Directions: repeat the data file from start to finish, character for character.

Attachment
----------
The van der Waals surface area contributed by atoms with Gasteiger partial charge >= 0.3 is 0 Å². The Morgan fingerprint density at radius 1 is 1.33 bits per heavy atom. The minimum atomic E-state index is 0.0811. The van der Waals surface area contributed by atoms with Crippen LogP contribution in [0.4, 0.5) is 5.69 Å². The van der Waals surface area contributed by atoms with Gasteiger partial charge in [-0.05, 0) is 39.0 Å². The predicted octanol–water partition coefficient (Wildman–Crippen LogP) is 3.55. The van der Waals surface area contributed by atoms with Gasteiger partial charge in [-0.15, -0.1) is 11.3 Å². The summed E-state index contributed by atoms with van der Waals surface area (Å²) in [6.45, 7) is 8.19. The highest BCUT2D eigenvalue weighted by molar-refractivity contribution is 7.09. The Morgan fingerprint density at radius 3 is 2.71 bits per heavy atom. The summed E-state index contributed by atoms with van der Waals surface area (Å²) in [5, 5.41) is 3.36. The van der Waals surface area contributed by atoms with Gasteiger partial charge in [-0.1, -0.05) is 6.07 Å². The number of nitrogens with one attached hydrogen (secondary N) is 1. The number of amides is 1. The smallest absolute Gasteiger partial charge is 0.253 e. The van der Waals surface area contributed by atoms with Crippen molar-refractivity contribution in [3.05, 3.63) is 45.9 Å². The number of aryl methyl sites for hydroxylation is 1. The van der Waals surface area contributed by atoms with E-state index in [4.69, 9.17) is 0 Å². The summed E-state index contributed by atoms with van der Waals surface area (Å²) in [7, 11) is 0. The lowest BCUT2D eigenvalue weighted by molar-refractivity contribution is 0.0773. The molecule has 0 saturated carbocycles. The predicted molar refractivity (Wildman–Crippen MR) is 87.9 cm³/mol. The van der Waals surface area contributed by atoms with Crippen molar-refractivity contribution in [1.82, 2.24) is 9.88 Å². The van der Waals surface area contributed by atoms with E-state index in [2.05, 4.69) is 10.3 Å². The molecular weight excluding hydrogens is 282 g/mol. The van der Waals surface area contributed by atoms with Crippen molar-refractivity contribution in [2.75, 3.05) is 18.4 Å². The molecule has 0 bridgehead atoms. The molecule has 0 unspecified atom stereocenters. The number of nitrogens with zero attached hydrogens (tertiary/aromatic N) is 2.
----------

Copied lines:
The van der Waals surface area contributed by atoms with Gasteiger partial charge >= 0.3 is 0 Å². The Morgan fingerprint density at radius 1 is 1.33 bits per heavy atom. The minimum atomic E-state index is 0.0811. The van der Waals surface area contributed by atoms with Crippen LogP contribution in [0.4, 0.5) is 5.69 Å². The van der Waals surface area contributed by atoms with Gasteiger partial charge in [-0.05, 0) is 39.0 Å². The predicted octanol–water partition coefficient (Wildman–Crippen LogP) is 3.55. The van der Waals surface area contributed by atoms with Gasteiger partial charge in [-0.15, -0.1) is 11.3 Å². The summed E-state index contributed by atoms with van der Waals surface area (Å²) in [6.45, 7) is 8.19. The highest BCUT2D eigenvalue weighted by molar-refractivity contribution is 7.09. The Morgan fingerprint density at radius 3 is 2.71 bits per heavy atom. The summed E-state index contributed by atoms with van der Waals surface area (Å²) in [5, 5.41) is 3.36. The van der Waals surface area contributed by atoms with Gasteiger partial charge in [-0.1, -0.05) is 6.07 Å². The number of nitrogens with one attached hydrogen (secondary N) is 1. The number of amides is 1. The smallest absolute Gasteiger partial charge is 0.253 e. The van der Waals surface area contributed by atoms with Crippen molar-refractivity contribution in [3.05, 3.63) is 45.9 Å². The number of aryl methyl sites for hydroxylation is 1. The van der Waals surface area contributed by atoms with E-state index in [4.69, 9.17) is 0 Å². The summed E-state index contributed by atoms with van der Waals surface area (Å²) in [7, 11) is 0. The lowest BCUT2D eigenvalue weighted by molar-refractivity contribution is 0.0773. The molecule has 0 saturated carbocycles. The predicted molar refractivity (Wildman–Crippen MR) is 87.9 cm³/mol. The van der Waals surface area contributed by atoms with Crippen molar-refractivity contribution in [1.82, 2.24) is 9.88 Å². The van der Waals surface area contributed by atoms with E-state index in [2.05, 4.69) is 10.3 Å². The molecular weight excluding hydrogens is 282 g/mol. The van der Waals surface area contributed by atoms with Crippen molar-refractivity contribution in [2.75, 3.05) is 18.4 Å². The molecule has 0 bridgehead atoms. The molecule has 0 unspecified atom stereocenters. The number of nitrogens with zero attached hydrogens (tertiary/aromatic N) is 2.